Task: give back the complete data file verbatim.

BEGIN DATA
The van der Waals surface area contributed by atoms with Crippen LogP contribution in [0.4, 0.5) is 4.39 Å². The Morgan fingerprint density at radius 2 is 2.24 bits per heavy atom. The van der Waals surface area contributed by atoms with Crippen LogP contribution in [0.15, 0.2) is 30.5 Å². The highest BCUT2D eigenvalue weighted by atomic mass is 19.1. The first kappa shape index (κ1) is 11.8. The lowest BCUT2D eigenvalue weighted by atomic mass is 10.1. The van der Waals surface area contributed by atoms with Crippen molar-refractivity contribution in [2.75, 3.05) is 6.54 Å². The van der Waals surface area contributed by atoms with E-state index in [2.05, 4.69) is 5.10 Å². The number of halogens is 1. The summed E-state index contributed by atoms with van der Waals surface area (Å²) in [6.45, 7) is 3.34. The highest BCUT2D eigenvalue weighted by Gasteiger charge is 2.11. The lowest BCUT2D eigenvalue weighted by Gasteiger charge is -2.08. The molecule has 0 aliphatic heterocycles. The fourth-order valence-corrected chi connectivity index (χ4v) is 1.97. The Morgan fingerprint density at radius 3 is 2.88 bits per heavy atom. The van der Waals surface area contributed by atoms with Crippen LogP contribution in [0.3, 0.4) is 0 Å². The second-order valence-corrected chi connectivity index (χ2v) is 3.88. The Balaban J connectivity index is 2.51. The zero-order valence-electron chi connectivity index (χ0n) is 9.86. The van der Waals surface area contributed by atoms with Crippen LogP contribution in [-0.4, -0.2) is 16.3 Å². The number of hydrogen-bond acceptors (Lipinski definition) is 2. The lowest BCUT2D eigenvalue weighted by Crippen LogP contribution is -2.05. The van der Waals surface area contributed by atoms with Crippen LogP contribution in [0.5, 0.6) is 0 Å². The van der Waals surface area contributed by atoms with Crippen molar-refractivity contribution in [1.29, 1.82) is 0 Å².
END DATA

The van der Waals surface area contributed by atoms with Crippen LogP contribution in [0.4, 0.5) is 4.39 Å². The Morgan fingerprint density at radius 2 is 2.24 bits per heavy atom. The van der Waals surface area contributed by atoms with Crippen LogP contribution in [0.15, 0.2) is 30.5 Å². The highest BCUT2D eigenvalue weighted by atomic mass is 19.1. The first kappa shape index (κ1) is 11.8. The lowest BCUT2D eigenvalue weighted by atomic mass is 10.1. The van der Waals surface area contributed by atoms with Crippen molar-refractivity contribution in [2.75, 3.05) is 6.54 Å². The van der Waals surface area contributed by atoms with E-state index in [2.05, 4.69) is 5.10 Å². The number of halogens is 1. The summed E-state index contributed by atoms with van der Waals surface area (Å²) in [6.45, 7) is 3.34. The highest BCUT2D eigenvalue weighted by Gasteiger charge is 2.11. The lowest BCUT2D eigenvalue weighted by Gasteiger charge is -2.08. The molecule has 0 aliphatic heterocycles. The fourth-order valence-corrected chi connectivity index (χ4v) is 1.97. The Morgan fingerprint density at radius 3 is 2.88 bits per heavy atom. The van der Waals surface area contributed by atoms with Crippen LogP contribution in [0.3, 0.4) is 0 Å². The second-order valence-corrected chi connectivity index (χ2v) is 3.88. The Balaban J connectivity index is 2.51. The zero-order valence-electron chi connectivity index (χ0n) is 9.86. The van der Waals surface area contributed by atoms with Crippen LogP contribution in [-0.4, -0.2) is 16.3 Å². The number of hydrogen-bond acceptors (Lipinski definition) is 2. The lowest BCUT2D eigenvalue weighted by Crippen LogP contribution is -2.05. The van der Waals surface area contributed by atoms with Crippen LogP contribution in [0.5, 0.6) is 0 Å². The van der Waals surface area contributed by atoms with Crippen molar-refractivity contribution in [1.29, 1.82) is 0 Å².